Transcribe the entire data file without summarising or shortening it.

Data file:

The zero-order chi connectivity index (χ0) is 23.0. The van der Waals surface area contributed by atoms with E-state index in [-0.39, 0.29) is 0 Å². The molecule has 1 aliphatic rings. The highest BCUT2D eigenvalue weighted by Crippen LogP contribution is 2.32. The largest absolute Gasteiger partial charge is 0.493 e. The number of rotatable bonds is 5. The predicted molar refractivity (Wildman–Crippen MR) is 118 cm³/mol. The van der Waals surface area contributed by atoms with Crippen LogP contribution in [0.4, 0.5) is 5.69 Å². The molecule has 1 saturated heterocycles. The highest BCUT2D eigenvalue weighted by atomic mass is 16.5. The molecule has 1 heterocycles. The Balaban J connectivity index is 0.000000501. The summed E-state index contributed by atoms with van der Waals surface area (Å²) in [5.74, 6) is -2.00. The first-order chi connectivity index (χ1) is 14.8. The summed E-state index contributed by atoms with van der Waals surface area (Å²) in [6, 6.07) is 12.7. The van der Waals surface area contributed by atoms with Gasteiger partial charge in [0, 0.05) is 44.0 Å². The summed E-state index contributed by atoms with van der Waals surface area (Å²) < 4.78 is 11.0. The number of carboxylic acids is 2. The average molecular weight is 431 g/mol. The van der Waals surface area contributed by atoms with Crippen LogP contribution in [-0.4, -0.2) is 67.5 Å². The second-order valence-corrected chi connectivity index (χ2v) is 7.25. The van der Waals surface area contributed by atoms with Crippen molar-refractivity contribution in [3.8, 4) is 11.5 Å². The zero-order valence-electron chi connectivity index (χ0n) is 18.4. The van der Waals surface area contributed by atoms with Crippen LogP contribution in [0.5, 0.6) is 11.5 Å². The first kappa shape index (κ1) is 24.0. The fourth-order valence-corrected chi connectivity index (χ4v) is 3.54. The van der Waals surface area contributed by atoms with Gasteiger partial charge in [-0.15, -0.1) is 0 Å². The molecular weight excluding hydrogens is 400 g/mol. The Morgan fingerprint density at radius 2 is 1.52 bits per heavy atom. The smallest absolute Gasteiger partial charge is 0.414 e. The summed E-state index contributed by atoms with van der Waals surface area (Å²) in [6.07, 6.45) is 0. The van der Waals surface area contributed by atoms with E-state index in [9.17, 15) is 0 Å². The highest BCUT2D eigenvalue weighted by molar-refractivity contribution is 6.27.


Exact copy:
The zero-order chi connectivity index (χ0) is 23.0. The van der Waals surface area contributed by atoms with E-state index in [-0.39, 0.29) is 0 Å². The molecule has 1 aliphatic rings. The highest BCUT2D eigenvalue weighted by Crippen LogP contribution is 2.32. The largest absolute Gasteiger partial charge is 0.493 e. The number of rotatable bonds is 5. The predicted molar refractivity (Wildman–Crippen MR) is 118 cm³/mol. The van der Waals surface area contributed by atoms with Crippen LogP contribution in [0.4, 0.5) is 5.69 Å². The molecule has 1 saturated heterocycles. The highest BCUT2D eigenvalue weighted by atomic mass is 16.5. The molecule has 1 heterocycles. The Balaban J connectivity index is 0.000000501. The summed E-state index contributed by atoms with van der Waals surface area (Å²) in [5.74, 6) is -2.00. The first-order chi connectivity index (χ1) is 14.8. The summed E-state index contributed by atoms with van der Waals surface area (Å²) in [6, 6.07) is 12.7. The van der Waals surface area contributed by atoms with Gasteiger partial charge in [0, 0.05) is 44.0 Å². The summed E-state index contributed by atoms with van der Waals surface area (Å²) < 4.78 is 11.0. The number of carboxylic acids is 2. The average molecular weight is 431 g/mol. The van der Waals surface area contributed by atoms with Crippen LogP contribution in [-0.4, -0.2) is 67.5 Å². The second-order valence-corrected chi connectivity index (χ2v) is 7.25. The van der Waals surface area contributed by atoms with Crippen molar-refractivity contribution in [3.8, 4) is 11.5 Å². The zero-order valence-electron chi connectivity index (χ0n) is 18.4. The van der Waals surface area contributed by atoms with Crippen LogP contribution in [0.5, 0.6) is 11.5 Å². The first kappa shape index (κ1) is 24.0. The fourth-order valence-corrected chi connectivity index (χ4v) is 3.54. The van der Waals surface area contributed by atoms with Gasteiger partial charge in [-0.15, -0.1) is 0 Å². The molecular weight excluding hydrogens is 400 g/mol. The Morgan fingerprint density at radius 2 is 1.52 bits per heavy atom. The smallest absolute Gasteiger partial charge is 0.414 e. The summed E-state index contributed by atoms with van der Waals surface area (Å²) in [6.07, 6.45) is 0. The van der Waals surface area contributed by atoms with E-state index in [9.17, 15) is 0 Å². The highest BCUT2D eigenvalue weighted by molar-refractivity contribution is 6.27.